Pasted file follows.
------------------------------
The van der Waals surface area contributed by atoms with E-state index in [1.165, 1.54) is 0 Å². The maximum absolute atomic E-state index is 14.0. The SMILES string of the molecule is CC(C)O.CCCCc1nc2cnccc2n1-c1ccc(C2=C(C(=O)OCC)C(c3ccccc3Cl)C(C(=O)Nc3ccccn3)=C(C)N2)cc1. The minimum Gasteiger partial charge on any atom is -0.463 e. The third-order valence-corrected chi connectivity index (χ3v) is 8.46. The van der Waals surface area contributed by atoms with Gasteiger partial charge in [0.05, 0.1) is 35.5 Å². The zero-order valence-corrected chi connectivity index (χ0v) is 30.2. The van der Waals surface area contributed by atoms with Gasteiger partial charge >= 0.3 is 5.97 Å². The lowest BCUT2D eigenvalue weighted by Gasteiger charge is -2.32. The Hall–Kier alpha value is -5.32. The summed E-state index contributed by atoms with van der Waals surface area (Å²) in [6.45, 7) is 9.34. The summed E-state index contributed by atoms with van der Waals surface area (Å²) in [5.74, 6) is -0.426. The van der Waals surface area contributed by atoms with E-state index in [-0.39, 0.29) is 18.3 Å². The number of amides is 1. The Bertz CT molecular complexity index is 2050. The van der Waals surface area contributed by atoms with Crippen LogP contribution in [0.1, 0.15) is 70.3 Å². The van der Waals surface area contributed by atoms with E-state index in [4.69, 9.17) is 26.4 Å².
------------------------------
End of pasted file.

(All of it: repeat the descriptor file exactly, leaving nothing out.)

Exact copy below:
The van der Waals surface area contributed by atoms with E-state index in [1.165, 1.54) is 0 Å². The maximum absolute atomic E-state index is 14.0. The SMILES string of the molecule is CC(C)O.CCCCc1nc2cnccc2n1-c1ccc(C2=C(C(=O)OCC)C(c3ccccc3Cl)C(C(=O)Nc3ccccn3)=C(C)N2)cc1. The minimum Gasteiger partial charge on any atom is -0.463 e. The third-order valence-corrected chi connectivity index (χ3v) is 8.46. The van der Waals surface area contributed by atoms with Gasteiger partial charge in [0.05, 0.1) is 35.5 Å². The zero-order valence-corrected chi connectivity index (χ0v) is 30.2. The van der Waals surface area contributed by atoms with Gasteiger partial charge >= 0.3 is 5.97 Å². The lowest BCUT2D eigenvalue weighted by Gasteiger charge is -2.32. The Hall–Kier alpha value is -5.32. The summed E-state index contributed by atoms with van der Waals surface area (Å²) in [6.45, 7) is 9.34. The summed E-state index contributed by atoms with van der Waals surface area (Å²) in [5.74, 6) is -0.426. The van der Waals surface area contributed by atoms with E-state index in [-0.39, 0.29) is 18.3 Å². The number of amides is 1. The Bertz CT molecular complexity index is 2050. The van der Waals surface area contributed by atoms with Crippen LogP contribution in [0.1, 0.15) is 70.3 Å². The van der Waals surface area contributed by atoms with E-state index in [4.69, 9.17) is 26.4 Å².